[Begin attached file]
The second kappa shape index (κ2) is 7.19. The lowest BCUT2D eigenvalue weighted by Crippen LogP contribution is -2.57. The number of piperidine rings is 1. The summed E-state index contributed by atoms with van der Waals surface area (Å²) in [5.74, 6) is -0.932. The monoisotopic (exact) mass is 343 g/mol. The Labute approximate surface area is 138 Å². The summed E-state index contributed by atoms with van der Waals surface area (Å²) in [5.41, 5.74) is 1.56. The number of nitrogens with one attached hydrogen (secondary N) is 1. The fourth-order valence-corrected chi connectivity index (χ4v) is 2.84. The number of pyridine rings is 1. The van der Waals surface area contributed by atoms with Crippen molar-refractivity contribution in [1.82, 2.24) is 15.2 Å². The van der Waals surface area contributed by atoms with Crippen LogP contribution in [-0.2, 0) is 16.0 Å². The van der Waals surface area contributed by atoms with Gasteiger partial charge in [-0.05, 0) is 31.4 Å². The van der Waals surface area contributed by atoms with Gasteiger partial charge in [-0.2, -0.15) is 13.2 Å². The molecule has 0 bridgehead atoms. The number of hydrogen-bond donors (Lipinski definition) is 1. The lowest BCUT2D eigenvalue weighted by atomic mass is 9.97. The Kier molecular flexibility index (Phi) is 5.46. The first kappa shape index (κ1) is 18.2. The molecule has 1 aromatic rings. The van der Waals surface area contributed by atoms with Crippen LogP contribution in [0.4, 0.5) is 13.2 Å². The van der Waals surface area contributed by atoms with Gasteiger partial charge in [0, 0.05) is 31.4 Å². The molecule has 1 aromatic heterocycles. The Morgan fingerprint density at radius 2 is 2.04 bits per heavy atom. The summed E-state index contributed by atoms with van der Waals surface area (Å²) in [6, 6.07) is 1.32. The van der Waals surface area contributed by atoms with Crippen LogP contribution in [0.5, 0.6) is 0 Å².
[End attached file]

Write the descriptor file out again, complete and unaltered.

The second kappa shape index (κ2) is 7.19. The lowest BCUT2D eigenvalue weighted by Crippen LogP contribution is -2.57. The number of piperidine rings is 1. The summed E-state index contributed by atoms with van der Waals surface area (Å²) in [5.74, 6) is -0.932. The monoisotopic (exact) mass is 343 g/mol. The Labute approximate surface area is 138 Å². The summed E-state index contributed by atoms with van der Waals surface area (Å²) in [5.41, 5.74) is 1.56. The number of nitrogens with one attached hydrogen (secondary N) is 1. The fourth-order valence-corrected chi connectivity index (χ4v) is 2.84. The number of pyridine rings is 1. The van der Waals surface area contributed by atoms with Crippen molar-refractivity contribution in [1.82, 2.24) is 15.2 Å². The van der Waals surface area contributed by atoms with Crippen LogP contribution in [-0.2, 0) is 16.0 Å². The van der Waals surface area contributed by atoms with Gasteiger partial charge in [-0.05, 0) is 31.4 Å². The van der Waals surface area contributed by atoms with Gasteiger partial charge in [-0.2, -0.15) is 13.2 Å². The molecule has 0 bridgehead atoms. The number of hydrogen-bond donors (Lipinski definition) is 1. The lowest BCUT2D eigenvalue weighted by atomic mass is 9.97. The Kier molecular flexibility index (Phi) is 5.46. The first kappa shape index (κ1) is 18.2. The molecule has 1 aromatic rings. The van der Waals surface area contributed by atoms with Crippen LogP contribution in [0.4, 0.5) is 13.2 Å². The van der Waals surface area contributed by atoms with Gasteiger partial charge in [0, 0.05) is 31.4 Å². The molecule has 1 aromatic heterocycles. The Morgan fingerprint density at radius 2 is 2.04 bits per heavy atom. The summed E-state index contributed by atoms with van der Waals surface area (Å²) in [6, 6.07) is 1.32. The van der Waals surface area contributed by atoms with Crippen LogP contribution in [0.5, 0.6) is 0 Å².